How to Run an Engaging and Memorable All Hands Meeting

Andy Cook
June 3, 2020

All-hands meetings are arguably the most important meetings your company hosts. They keep your employees updated about your company’s most important information, such as its financial health, current strategy, and future plans.

However, they’re likely the longest meetings your company hosts, too. And meetings that run long have the potential to lull your employees to sleep. So, how do you grip your employees’ attention from start to finish and help them retain all the crucial information that you’ll cover? Here are six ways to do it.

1. Flaunt Your Human Side

As much as your PR team wants you to adopt the persona of a perfectly polished executive, your employees are, first and foremost, human. That means they relate to you the most as a person — not as an upstanding corporate citizen.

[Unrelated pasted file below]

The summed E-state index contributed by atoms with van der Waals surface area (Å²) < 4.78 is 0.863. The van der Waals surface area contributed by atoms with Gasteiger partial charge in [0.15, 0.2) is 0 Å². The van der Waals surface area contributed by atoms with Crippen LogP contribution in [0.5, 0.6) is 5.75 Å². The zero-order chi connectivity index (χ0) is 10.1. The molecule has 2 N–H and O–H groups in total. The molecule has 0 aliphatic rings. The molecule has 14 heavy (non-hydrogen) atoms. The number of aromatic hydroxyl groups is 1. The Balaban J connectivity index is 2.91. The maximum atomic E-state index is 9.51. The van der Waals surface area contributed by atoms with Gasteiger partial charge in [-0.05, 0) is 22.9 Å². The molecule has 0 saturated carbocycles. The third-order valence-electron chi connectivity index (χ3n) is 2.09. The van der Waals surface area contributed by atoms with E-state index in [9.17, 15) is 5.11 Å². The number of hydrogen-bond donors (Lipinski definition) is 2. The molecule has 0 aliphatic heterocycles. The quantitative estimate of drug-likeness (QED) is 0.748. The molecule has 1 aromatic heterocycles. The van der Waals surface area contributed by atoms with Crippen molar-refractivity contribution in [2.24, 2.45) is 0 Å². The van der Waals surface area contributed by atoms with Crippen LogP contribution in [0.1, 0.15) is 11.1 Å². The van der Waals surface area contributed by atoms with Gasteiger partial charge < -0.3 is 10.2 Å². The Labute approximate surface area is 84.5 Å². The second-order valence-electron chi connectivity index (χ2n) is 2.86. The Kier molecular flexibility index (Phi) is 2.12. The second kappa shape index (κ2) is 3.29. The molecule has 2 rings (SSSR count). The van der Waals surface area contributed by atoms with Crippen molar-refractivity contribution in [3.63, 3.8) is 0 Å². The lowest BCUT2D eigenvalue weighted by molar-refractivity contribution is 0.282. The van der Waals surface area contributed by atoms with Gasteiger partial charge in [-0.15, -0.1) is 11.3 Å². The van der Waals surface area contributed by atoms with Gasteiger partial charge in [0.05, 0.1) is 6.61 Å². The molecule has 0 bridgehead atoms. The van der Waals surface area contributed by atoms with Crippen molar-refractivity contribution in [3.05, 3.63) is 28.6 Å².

So, don’t be afraid to flaunt your personality, especially at the beginning of the meeting. This will warm up your employees and boost their excitement for the rest of the meeting.

Ways that you can do this include being visibly excited to be at the meeting, joking around and keeping things light, and opening up about your personal life in a relatable way (references to your latest Netflix fix are a solid go-to).

2. Explain Why Your Current Strategy Is in Place

According to research from the field of neuroscience, stories boost the brain’s neural activity fivefold, exponentially increasing people’s ability to remember information. Stories also trigger the release of oxytocin in the brain, causing people to empathize with the characters in a story.